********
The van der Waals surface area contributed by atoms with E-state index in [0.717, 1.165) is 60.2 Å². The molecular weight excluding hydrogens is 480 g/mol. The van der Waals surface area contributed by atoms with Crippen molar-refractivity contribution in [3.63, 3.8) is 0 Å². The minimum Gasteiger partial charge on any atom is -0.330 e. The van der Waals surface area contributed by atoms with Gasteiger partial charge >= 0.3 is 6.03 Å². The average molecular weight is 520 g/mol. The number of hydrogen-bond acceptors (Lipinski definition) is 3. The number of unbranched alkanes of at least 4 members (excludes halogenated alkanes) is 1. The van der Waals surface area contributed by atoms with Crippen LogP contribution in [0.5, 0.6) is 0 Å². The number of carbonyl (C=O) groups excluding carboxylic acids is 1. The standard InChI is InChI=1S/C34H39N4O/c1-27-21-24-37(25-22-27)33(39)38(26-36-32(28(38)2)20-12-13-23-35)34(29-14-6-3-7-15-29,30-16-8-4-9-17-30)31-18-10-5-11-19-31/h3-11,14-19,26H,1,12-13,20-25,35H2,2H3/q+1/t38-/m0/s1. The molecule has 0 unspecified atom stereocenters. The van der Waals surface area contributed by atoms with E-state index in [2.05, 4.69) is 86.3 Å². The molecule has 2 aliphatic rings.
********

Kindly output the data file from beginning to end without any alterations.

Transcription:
The van der Waals surface area contributed by atoms with E-state index in [0.717, 1.165) is 60.2 Å². The molecular weight excluding hydrogens is 480 g/mol. The van der Waals surface area contributed by atoms with Crippen molar-refractivity contribution in [3.63, 3.8) is 0 Å². The minimum Gasteiger partial charge on any atom is -0.330 e. The van der Waals surface area contributed by atoms with Gasteiger partial charge >= 0.3 is 6.03 Å². The average molecular weight is 520 g/mol. The number of hydrogen-bond acceptors (Lipinski definition) is 3. The number of unbranched alkanes of at least 4 members (excludes halogenated alkanes) is 1. The van der Waals surface area contributed by atoms with Crippen LogP contribution in [0.5, 0.6) is 0 Å². The number of carbonyl (C=O) groups excluding carboxylic acids is 1. The standard InChI is InChI=1S/C34H39N4O/c1-27-21-24-37(25-22-27)33(39)38(26-36-32(28(38)2)20-12-13-23-35)34(29-14-6-3-7-15-29,30-16-8-4-9-17-30)31-18-10-5-11-19-31/h3-11,14-19,26H,1,12-13,20-25,35H2,2H3/q+1/t38-/m0/s1. The molecule has 0 unspecified atom stereocenters. The van der Waals surface area contributed by atoms with E-state index in [2.05, 4.69) is 86.3 Å². The molecule has 2 aliphatic rings.